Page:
By Caribbean News Global
LONDON, England – The United Kingdom condemns in the strongest terms, the illegal and unjustified attacks on commercial shipping in the Red Sea by Houthi militants, Foreign, Commonwealth & Development Office and James Kariuki said in a statement at the UN Security Council.
“We call on the Houthis to cease these attacks immediately. Today [January 3, 2023], we joined 11 countries in a statement warning against further attacks. We will continue to work with allies and partners to pursue all diplomatic routes to end this threat.”
The UK Defence Secretary has stated, that “we will not hesitate to take action to deter threats to freedom of navigation in the Red Sea.”
In a statement by ambassador James Kariuki at the UN Security Council meeting on Houthi threats to commercial shipping in the Red Sea.
“Attacks using unmanned aerial vehicles, missiles and small boats are a direct threat to freedom of navigation, protected by international law. They pose a severe economic threat not only to Yemen – where by driving up food prices they risk exacerbating the already dire humanitarian situation – but also to global food security and supply lines.”
Contrary to claims made by the Houthis, these attacks are totally indiscriminate and target shipping that has no connection to Israel, ambassador Kariuki, continued: “We call for the immediate release of the MV Galaxy Leader and its crew – nationals of Bulgaria, Mexico, the Philippines, Romania and Ukraine.”
The British foreign secretary spoke with the Iranian foreign minister on Sunday, making clear:
“Our view that Iran shares responsibility for preventing these attacks, given their long-standing support to the Houthis. We call on all parties in the region to exercise restraint and avoid escalation. We are deeply concerned by the impact on civilians, who are suffering the most through this crisis and would bear the brunt of further destabilisation. It is in all our interests to avoid this,” said ambassador Kariuki at the UN Council.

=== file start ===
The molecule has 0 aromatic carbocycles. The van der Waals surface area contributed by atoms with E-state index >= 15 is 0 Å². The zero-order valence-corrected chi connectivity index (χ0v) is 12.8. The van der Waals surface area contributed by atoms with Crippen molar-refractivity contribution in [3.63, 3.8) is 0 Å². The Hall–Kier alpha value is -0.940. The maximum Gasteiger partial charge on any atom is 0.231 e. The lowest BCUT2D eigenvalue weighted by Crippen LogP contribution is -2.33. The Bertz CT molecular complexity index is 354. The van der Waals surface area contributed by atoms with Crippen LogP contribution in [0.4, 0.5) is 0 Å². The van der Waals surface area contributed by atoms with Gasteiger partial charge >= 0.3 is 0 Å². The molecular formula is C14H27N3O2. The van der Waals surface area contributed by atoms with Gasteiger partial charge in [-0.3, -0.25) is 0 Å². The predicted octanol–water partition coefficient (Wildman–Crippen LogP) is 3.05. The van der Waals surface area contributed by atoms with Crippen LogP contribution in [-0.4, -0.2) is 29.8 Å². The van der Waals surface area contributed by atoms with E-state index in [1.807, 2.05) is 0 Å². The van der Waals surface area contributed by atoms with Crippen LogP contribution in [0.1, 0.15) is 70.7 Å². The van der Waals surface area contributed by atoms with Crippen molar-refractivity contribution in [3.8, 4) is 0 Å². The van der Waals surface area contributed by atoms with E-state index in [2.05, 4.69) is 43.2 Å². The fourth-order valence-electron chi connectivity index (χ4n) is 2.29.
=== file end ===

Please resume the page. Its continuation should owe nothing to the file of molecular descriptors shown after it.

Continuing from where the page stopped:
The US has designated the Islamic Revolutionary Guard Corps-Qods Force-backed Houthi financial facilitator based in Iran. The Department of the Treasury action was taken pursuant to Executive Order 13224, as amended.
In a recent statement countering Houthi Marine attacks, the US Department of State, said:
“The Houthis’ continued attacks against international shipping in the Red Sea and the Gulf of Aden have disrupted the free flow of commerce through the region and endangered innocent mariners. Since October, the Houthis have launched numerous missiles and unmanned aerial vehicles at commercial vessels transiting near Yemen’s coastline, in clear violation of international law.
“The United States will continue to combat Iranian illicit financial support to the Houthis. We call on the international community to stand firmly against the destabilizing activities of the Houthis and their Iranian backers.”
Meanwhile, the Yemeni group attacked a container vessel of the shipping major Maersk. US army eliminated at least 10 Houthi fighters and sank three of their boats in the Red Sea in an exchange of fire.
“The Malaysian government decided to block and disallow the Israeli-based shipping company ZIM from docking at any Malaysian port.” Such sanctions were “a response to Israel’s actions that ignore basic humanitarian principles and violate international law through the ongoing massacre and brutality against Palestinians.”
Malaysia “also decided to no longer accept ships using the Israeli flag to dock in the country” and ban “any ship on its way to Israel from loading cargo in Malaysian ports,” reports The Times of Israel.
Operation Prosperity Guardian called on the Houthis, an Iranian proxy group, to cease targeting international commerce.
Secretary of Defense Lloyd J. Austin III announced the operation during a trip to the Middle East that ended last night. The secretary met with leaders in Kuwait, Bahrain, Qatar and Israel during the trip.
“The secretary emphasized the strong and enduring partnership between the United States and his key partner nations towards furthering our shared goals of security and stability throughout the Middle East region,” said Air Force Maj. Gen. Pat Ryder.
Austin discussed the importance of freedom of navigation in international waterways and the threat the Houthi attacks against commercial shipping in the Red Sea pose to world commerce. Between 10 and 15 percent of global shipping flows through the Red Sea, “and these attacks are impacting global trade and commerce, negatively impacting the economies of nations around the world and costing commercial shipping firms billions of dollars,” Ryder said.
There are concerns over suspended international shipping routes and services. New measures for sustained security operations, blockade and embargo, could increase costs for containerships, cruise ships and petroleum products.
The safer, costlier and longer routes via the Cape of Good Hope, have implications for higher insurance premiums, logistics and global supply chain management.
The Suez Canal Authority (SCA) announced that it will raise the transit fees for ships passing through the canal by 5-15 percent, effective from 15 January 2024.